The Question of Parasitism Letter (edited) to Ingram of March 1996 recalling the ICC 1981 burglaries against oppositionists

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Joined: 9-06-09
Feb 9 2010 06:43

I wrote:

the quote about the SI - utterly out of context - was from their article after the Watts uprising in 1965, which claimed that the SI, like the rest of the modernists, had said that the working class was integrated into capitalism

The pedantic English language teacher in me thinks I may have confused people here by expressing myself a bit badly; I should have said:
" the quote from the SI, from their article after the Watts uprising in 1965, was utterly out of context; the icy sea mis-quote (in an article about "situationists" iirc, claimed that the SI, like the rest of the modernists, had said that the working class was integrated into capitalism..."

mikail firtinaci's picture
mikail firtinaci
Joined: 16-12-06
Feb 9 2010 09:20


As long as there is no original article, you are still wasting carbon....

Joined: 3-12-09
Feb 9 2010 17:02

Reply to Samotnaf's previous 33/34

It is true that Modernism -- From Leftism to the Void in World Revolution n.3, pp 29-43, 1975, contains a few diatribes against Situationism. The relevant passage, not lie as you still call it, is in footnote 9, p.43: "In The Decline and Fall of the 'Spectacular' Commodity Economy (1965) the Situationists had already begun to talk about 'the integration of the classical proletariat" to the 'society of the spectacle'. The Watts black riots were supposedly 'negating' commodities, while the US whites were being 'enslaved' by them."

The article in WR used single quotations (not always successfully because the author didn't type and correct the final manuscript), to emphasise or ridicule concepts the author disagreed with. When there was an actual quotation, double signs were used and the source given, even if folio numbers not always because of the many editions of some works (like Marx's). In this case, the author was not pretending to quote an actual statement from the Situationist piece (unsigned, but apparently by Debord), and this should have been obvious from the editorial style in the article.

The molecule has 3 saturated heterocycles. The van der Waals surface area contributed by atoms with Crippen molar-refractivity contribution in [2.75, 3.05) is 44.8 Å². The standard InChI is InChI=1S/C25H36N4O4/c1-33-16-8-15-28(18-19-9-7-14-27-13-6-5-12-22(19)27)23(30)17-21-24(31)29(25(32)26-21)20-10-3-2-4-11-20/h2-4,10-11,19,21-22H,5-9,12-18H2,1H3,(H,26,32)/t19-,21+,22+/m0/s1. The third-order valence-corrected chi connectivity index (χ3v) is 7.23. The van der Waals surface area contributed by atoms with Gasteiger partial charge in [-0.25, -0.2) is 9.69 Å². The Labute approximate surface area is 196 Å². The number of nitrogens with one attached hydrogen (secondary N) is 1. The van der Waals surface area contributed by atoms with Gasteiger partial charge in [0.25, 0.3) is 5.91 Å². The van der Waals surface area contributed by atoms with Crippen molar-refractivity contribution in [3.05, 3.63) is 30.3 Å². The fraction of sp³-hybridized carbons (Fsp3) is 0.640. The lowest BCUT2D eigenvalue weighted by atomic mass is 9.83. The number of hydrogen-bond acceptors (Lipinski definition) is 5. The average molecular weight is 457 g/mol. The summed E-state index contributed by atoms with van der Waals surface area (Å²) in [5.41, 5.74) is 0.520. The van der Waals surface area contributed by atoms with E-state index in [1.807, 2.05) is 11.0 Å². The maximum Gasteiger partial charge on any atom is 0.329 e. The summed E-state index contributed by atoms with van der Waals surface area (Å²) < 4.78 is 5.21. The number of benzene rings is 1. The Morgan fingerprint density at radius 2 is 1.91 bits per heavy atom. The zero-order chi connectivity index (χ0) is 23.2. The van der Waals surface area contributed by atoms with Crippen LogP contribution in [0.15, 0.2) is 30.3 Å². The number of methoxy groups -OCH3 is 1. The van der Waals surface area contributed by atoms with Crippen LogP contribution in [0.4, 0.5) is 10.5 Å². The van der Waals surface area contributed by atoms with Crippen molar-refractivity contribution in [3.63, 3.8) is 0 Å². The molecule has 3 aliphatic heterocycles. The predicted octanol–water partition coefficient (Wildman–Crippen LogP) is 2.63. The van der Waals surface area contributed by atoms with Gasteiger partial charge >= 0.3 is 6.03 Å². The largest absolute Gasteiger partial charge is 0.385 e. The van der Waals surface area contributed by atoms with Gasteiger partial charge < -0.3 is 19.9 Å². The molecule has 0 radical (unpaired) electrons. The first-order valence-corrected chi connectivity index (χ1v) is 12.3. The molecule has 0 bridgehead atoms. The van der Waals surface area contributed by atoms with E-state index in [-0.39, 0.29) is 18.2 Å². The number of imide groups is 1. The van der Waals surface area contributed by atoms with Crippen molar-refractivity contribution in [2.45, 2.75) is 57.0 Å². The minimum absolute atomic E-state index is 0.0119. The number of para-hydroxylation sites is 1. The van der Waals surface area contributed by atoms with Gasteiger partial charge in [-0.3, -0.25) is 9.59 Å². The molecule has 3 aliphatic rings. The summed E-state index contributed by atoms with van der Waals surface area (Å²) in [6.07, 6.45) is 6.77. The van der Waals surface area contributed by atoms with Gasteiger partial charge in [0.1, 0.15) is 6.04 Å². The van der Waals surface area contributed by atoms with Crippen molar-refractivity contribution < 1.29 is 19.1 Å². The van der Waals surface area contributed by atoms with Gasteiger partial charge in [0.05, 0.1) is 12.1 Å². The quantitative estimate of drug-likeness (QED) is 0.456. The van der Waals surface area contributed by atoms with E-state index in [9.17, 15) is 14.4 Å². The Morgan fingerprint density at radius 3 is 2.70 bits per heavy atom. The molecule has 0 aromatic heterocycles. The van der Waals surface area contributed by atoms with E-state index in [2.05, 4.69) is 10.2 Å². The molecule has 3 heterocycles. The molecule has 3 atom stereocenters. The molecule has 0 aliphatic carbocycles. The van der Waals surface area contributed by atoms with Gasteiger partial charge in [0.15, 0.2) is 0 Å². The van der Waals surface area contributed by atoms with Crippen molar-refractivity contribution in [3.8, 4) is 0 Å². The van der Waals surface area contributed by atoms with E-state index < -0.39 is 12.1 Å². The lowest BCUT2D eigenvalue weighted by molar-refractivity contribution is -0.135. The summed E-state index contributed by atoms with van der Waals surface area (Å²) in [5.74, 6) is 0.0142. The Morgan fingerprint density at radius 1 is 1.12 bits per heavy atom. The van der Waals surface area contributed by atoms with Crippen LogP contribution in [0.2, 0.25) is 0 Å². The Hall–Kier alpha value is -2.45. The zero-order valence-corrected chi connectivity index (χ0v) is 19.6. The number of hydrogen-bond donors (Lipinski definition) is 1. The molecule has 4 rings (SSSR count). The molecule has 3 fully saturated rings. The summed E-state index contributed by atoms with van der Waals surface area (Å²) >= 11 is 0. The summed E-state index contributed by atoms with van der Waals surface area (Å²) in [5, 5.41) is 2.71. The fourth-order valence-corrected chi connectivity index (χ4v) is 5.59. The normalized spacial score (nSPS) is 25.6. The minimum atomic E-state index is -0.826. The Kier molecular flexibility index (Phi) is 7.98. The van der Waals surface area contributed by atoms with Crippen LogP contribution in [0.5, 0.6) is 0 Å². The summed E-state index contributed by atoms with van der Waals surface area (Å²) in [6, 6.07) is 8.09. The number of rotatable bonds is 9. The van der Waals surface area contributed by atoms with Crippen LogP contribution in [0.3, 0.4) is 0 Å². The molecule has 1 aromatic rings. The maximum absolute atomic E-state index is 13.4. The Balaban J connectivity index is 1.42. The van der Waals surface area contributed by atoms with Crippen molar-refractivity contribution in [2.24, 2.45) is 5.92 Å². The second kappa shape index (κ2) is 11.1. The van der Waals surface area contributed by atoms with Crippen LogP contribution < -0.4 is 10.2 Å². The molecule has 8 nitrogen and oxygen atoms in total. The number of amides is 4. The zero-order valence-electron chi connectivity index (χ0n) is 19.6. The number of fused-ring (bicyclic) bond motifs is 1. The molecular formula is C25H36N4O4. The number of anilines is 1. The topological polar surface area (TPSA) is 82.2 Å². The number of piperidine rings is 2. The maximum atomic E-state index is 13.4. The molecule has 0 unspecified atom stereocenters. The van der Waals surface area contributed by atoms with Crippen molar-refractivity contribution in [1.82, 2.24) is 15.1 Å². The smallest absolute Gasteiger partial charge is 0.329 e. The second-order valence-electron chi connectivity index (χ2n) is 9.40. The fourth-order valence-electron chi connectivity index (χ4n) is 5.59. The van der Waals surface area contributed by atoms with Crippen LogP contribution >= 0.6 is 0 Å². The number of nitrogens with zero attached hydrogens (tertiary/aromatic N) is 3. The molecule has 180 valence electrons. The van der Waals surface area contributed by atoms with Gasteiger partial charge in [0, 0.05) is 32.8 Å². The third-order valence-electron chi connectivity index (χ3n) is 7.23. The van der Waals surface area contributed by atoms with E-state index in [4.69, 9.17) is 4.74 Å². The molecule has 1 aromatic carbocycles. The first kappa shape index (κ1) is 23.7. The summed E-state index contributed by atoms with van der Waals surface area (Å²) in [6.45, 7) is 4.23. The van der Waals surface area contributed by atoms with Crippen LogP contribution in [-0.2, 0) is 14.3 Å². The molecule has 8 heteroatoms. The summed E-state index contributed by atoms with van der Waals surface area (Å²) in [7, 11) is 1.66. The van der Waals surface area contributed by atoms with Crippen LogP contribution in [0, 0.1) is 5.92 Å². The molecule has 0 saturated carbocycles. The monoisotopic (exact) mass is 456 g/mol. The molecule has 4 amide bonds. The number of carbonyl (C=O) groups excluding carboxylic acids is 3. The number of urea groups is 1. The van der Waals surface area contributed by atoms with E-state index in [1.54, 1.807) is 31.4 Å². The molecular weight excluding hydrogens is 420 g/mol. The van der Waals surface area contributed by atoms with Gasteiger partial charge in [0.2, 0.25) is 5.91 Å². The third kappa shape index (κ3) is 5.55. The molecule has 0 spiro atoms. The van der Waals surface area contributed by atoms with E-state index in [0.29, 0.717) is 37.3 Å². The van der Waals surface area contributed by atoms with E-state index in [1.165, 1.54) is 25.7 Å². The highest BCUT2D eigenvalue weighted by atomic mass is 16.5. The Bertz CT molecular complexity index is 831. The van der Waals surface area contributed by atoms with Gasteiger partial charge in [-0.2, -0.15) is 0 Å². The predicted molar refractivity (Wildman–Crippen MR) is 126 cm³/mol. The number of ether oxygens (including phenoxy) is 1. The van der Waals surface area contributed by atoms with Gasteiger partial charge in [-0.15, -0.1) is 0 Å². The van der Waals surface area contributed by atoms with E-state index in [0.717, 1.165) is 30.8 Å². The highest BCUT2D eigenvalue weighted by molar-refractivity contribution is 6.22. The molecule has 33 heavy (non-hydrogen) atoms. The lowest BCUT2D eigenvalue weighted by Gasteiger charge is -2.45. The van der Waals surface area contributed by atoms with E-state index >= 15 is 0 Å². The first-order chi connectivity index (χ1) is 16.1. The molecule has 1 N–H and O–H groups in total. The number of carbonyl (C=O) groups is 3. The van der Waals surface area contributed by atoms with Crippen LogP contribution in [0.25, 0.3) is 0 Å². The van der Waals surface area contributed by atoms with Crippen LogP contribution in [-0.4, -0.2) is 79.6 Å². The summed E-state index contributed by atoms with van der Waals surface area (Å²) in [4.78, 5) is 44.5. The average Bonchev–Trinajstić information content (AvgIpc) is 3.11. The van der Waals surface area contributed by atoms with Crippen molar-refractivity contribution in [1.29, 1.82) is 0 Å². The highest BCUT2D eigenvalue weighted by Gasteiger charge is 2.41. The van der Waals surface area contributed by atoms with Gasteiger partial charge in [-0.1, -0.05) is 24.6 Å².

You cite the alluded passage in The Decline and Fall... but below is the complete quote after the semicolon:

The classical proletariat, to the very extent to which it had been provisionally integrated into the capitalist system, had itself failed to integrate the blacks (several Los Angeles unions refused blacks until 1959); now the blacks are the rallying point for all those who refuse the logic of this integration into capitalism, which is all that the promise of racial integration amounts to.

This is relevant too:

The spectacle is a drug for slaves. ... In the United States today the whites are enslaved to the commodity while the blacks are negating it. The blacks are asking for more than the whites — this is the core of a problem that has no solution except the dissolution of the white social system. This is why those whites who want to escape their own slavery must first of all rally to the black revolt — not, obviously, in racial solidarity, but in a joint global rejection of the commodity and of the state. The economic and psychological distance between blacks and whites enables blacks to see white consumers for what they are [integrated slaves? ... this would follow], and their justified contempt for whites develops into a contempt for passive consumers in general.

It's not clear why you say that the Situationists claim of proletarian integration into the capitalist system (provisional and to whatever extent) was cited

... utterly out of context; the icy sea mis-quote (in an article about "situationists" iirc, claimed that the SI, like the rest of the modernists, had said that the working class was integrated into capitalism...